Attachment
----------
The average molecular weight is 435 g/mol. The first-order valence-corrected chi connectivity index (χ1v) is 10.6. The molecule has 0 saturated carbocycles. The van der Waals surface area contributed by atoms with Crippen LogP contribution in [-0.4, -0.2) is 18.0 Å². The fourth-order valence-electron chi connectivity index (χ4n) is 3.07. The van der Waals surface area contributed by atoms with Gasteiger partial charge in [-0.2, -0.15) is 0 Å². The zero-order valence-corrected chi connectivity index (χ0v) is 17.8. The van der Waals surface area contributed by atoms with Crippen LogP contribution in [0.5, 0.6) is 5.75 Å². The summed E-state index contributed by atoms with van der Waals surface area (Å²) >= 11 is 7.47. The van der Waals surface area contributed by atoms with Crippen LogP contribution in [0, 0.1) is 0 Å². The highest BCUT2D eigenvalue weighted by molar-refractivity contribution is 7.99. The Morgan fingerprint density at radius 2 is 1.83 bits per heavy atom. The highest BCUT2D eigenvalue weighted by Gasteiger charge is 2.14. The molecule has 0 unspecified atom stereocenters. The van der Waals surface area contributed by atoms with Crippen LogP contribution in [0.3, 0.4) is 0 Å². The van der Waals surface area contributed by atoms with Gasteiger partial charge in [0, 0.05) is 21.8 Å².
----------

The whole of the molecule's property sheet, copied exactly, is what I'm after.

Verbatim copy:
The average molecular weight is 435 g/mol. The first-order valence-corrected chi connectivity index (χ1v) is 10.6. The molecule has 0 saturated carbocycles. The van der Waals surface area contributed by atoms with Crippen LogP contribution in [-0.4, -0.2) is 18.0 Å². The fourth-order valence-electron chi connectivity index (χ4n) is 3.07. The van der Waals surface area contributed by atoms with Gasteiger partial charge in [-0.2, -0.15) is 0 Å². The zero-order valence-corrected chi connectivity index (χ0v) is 17.8. The van der Waals surface area contributed by atoms with Crippen LogP contribution in [0.5, 0.6) is 5.75 Å². The summed E-state index contributed by atoms with van der Waals surface area (Å²) >= 11 is 7.47. The van der Waals surface area contributed by atoms with Crippen LogP contribution in [0, 0.1) is 0 Å². The highest BCUT2D eigenvalue weighted by molar-refractivity contribution is 7.99. The Morgan fingerprint density at radius 2 is 1.83 bits per heavy atom. The highest BCUT2D eigenvalue weighted by Gasteiger charge is 2.14. The molecule has 0 unspecified atom stereocenters. The van der Waals surface area contributed by atoms with Crippen LogP contribution in [0.3, 0.4) is 0 Å². The van der Waals surface area contributed by atoms with Gasteiger partial charge in [0, 0.05) is 21.8 Å².